Wonderful story, so well told!

    I’m guessing that seeing the photo of the result of that “slight brake problem” tempered your disappointment.

    Hope your vacation was wonderful even without the flight.

  2. Kathi D says:

    Picky picky picky. Refusing to fly just because of a slight brake problem and possibly a slight wing problem? Sissies.

  3. Sue Gigante says:

    OH MY GOSH………Maybe now you’ll listen to me when I say…”NO FLYING”!!!!!!!!

  4. The pretty half of Dibby says:

    Goodness!!! I think I’m glad you didn’t decide that a “slight brake problem” wasn’t enough to cancel your flight Superman!

  5. Abe's Blog says:

    That’s great! What a creative way to discuss somewhat serious problems. I will have to think of some good ones for my own situations. Right now I am experiencing a bit of a banking problem (none of the money in it is mine.)

  6. Great story!

    I think that that guy you talked to at the blue and yellow plane company who coined the term “brake problem” will probably be recruited by BP for their PR department. He sounds like a master of understatement and spin. Except BP would train him that you don’t credit the VISA account.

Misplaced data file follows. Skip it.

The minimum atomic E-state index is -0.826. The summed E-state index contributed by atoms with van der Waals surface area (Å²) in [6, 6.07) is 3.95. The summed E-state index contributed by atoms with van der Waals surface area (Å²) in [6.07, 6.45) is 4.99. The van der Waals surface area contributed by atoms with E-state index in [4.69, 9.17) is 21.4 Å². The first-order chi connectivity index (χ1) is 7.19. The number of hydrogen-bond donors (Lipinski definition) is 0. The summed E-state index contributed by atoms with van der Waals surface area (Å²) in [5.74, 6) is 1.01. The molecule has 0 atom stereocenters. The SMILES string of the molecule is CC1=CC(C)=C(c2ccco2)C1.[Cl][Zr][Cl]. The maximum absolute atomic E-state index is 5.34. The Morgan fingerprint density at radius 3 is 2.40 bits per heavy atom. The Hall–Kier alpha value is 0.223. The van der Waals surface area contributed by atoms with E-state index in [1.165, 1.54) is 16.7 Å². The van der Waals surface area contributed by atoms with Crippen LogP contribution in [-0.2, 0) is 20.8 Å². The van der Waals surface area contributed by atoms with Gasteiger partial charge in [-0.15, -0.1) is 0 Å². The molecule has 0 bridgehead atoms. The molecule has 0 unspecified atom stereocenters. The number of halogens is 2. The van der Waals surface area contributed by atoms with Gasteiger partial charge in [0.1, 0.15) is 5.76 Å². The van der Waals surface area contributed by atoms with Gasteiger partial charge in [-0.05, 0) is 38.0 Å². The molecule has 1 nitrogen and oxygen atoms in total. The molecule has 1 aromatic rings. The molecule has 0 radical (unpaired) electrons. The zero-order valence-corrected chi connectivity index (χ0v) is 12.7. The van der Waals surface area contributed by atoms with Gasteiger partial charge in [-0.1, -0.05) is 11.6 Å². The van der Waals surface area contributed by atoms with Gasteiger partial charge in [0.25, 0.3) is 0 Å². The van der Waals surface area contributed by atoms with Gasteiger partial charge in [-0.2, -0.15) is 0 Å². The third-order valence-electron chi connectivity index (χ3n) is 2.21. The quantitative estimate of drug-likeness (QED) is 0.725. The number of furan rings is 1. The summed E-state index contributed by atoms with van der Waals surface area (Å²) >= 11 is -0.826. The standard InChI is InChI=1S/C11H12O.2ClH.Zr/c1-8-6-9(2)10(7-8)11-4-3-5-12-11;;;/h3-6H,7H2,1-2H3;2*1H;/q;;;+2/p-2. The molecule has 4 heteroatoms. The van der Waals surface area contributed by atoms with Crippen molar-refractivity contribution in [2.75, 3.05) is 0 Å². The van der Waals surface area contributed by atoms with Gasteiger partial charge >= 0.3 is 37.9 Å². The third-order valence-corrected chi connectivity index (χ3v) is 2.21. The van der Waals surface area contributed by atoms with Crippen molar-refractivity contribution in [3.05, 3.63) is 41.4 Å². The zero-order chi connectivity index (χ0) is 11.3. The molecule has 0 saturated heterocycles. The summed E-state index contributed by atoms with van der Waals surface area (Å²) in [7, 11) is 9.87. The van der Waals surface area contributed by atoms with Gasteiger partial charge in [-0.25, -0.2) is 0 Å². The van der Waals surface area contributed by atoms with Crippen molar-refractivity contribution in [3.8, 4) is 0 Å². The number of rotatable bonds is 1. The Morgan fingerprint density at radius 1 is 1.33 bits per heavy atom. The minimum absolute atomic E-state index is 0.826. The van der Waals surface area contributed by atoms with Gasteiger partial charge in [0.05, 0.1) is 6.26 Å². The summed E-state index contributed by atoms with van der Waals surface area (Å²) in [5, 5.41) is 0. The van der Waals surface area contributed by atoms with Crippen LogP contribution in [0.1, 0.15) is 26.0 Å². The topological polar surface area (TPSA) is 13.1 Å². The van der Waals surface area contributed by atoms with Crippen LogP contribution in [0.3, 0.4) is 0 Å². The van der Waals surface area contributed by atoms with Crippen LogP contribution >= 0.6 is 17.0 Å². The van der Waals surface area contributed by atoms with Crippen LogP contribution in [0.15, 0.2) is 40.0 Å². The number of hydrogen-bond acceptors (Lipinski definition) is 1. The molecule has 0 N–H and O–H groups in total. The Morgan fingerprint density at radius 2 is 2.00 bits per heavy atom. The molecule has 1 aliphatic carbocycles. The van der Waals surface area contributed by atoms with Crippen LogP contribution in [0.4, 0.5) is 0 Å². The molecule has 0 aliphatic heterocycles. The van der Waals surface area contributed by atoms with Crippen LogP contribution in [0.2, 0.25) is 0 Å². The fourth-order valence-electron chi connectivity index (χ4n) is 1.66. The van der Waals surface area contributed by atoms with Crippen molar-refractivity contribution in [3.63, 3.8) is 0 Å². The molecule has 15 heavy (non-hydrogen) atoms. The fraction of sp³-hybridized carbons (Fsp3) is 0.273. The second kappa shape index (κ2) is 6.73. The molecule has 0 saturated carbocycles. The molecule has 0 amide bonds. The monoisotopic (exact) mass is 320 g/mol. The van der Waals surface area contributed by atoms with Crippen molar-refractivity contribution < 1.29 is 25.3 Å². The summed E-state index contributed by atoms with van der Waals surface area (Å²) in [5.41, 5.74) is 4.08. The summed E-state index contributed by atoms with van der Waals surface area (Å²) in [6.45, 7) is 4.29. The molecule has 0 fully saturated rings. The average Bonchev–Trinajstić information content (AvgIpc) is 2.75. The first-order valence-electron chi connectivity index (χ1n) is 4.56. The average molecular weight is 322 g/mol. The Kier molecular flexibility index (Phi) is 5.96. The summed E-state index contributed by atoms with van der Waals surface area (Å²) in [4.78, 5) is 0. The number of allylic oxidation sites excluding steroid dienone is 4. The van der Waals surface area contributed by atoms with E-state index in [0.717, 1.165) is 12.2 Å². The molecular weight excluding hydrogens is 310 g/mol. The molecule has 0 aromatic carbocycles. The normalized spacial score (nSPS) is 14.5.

7. spencercourt says:

    We drove the Outer Banks many years ago while returning from DC. Spectacular.

    I was fortunate enough to see the Blue Angels when we happened to be San Francisco during Fleet Week.

    As for that bi-plane, that is why I will not go up in a small airplane. I know that they have more “options” than big planes when things go wrong, but it seems that things go wrong more often with small planes than with big ones.

  8. blackwatertown says:

    Stick to your gun and choose something safer instead… like a parachute jump.

  9. Keli says:

    I admire your unflappability. Really I do. But I think I’d try really hard to emulate the Wright Bros on their first flight : 2 ft off the ground and only about 12 sec. long.

  10. linlah says:

    I’d say that blue and gold plane was meticulously broken.

  11. pattypunker says:

    and apparently “meticulous” about their planes is an overstatement.

    • omawarisan says: